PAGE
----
A sophisticated artificial intelligence in a biological body provides the androids with the capacity to challenge humanity to reconsider their own conceptions of technology and themselves. As android AI is developed and refined over time (from the old T-14 to the Nexus-6 models) their behaviour resembles that of a human to greater degrees. The one feature they lack: empathy. Rick Deckard first contemplates the boundary between empathic and non-empathic beings and considers that ‘ultimately, the empathic gift blurred the boundaries between hunter and victim, between the successful and the defeated.’ This is the earliest point in which the definition of being is raised. Androids are said to have first been invented as ‘Synthetic Freedom Fighters’ or mechanical military replacements during World War Terminus, but later ‘had been modified [to] … become the mobile donkey engine of the colonisation program.’ This reflects numerous historical cases where technological advances stem from military projects. Androids act as both domestic servants and companions, employed to relieve the people from their isolation and forlorn, existential loneliness. The purpose of androids is modified as the means to a new end. This seems excusable given the urgent need to pull together a declining society. Yet, Dick seems to ponder the point of human survival. The need to resort to androids to allow humanity to flourish provides a sad indictment on society, the modern technological project and the basis of the ends justifying the means. Androids represent modern technology and are the medium through which Dick explores the man-machine nexus.
The position of androids isquickly asserted through references to slavery and the racial superiority of humans. They are viewed as alien; in a literal sense they emigrated from Mars; they are foreign beings having fled their slave lives; they are also not human based on society’s standards. Rather, they are regarded as human property designed to sustain the human system against both their loneliness and the ‘form-destroying process of entropy,’ which ironically, Dick suggests humans and androids are both a part of. John Isidore’s TV announces that androids ‘duplicates the halcyon days of the pre-Civil War Southern states,’ alluding to the slaves of American history. Dick implies the androids are tools of capitalist commercialism, or ‘the mobile donkey engine of the colonisation program.’ Androids work for ‘the man’ – they are advertised on earth as ‘custom-tailored humanoid robot[s] designed specifically for your unique needs, for you and you alone.’ The disassociation of androids from the product of their work ‘dehumanises’ them. Dick draws correlations between the androids and Marxian concepts of alienation where people are viewed as a means of production rather than human. In fact, Heidegger’s ‘de-worlding’ and Marx’s ‘alienation’ overlap. Heidegger suggests that humans by means of production utilise the world’s resources to obtain its means to life and in Marx’s Communist Revolution where a common humanity is the means of production through ‘productionism.’ Dick uses androids to represent the Proletariat, providing a critique of the dehumanising aspects of capitalism and analogize the sustained human objectification throughout modern Western society.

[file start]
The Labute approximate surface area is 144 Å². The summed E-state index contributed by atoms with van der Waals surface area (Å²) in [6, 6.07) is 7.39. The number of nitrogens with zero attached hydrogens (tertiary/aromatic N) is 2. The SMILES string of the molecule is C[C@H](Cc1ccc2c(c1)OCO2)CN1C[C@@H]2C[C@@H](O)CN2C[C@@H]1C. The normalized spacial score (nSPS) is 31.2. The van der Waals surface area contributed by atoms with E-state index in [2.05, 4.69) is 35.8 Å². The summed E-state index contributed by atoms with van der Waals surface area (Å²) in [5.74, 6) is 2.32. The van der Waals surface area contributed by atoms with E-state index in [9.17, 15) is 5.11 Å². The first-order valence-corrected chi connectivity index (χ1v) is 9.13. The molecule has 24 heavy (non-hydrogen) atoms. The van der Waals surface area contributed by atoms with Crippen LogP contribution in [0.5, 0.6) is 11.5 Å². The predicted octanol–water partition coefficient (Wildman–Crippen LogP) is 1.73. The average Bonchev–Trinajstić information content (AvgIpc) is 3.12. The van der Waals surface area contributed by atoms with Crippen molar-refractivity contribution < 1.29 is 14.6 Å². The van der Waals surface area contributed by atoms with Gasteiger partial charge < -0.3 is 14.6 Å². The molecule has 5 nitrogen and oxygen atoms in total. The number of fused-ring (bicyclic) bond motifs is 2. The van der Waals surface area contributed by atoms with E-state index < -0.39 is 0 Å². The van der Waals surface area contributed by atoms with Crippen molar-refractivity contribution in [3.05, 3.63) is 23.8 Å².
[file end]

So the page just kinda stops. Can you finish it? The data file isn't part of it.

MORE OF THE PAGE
- Jenkins, M 2015, ‘Marx on ‘alienation’ and Heidegger on ‘deworlding’’, Blog, 19 May, viewed 10 August 2019, <https://askaphilosopher.org/2015/05/19/marx-on-alienation-and-heidegger-on-deworlding/>.
- Capers, R 2014, Defining Human, viewed 10 August 2019, <https://bigjelly.net/how-is-it-do-we-define-human-nature-and-artificial-intelligence-in-philip-k-dicks-9e20cc334794>.
- Sims, C 2013, Tech Anxiety, McFarland, Ohio.
- Goody, A 2011, Technology, Literature and Culture, First edn, Polity.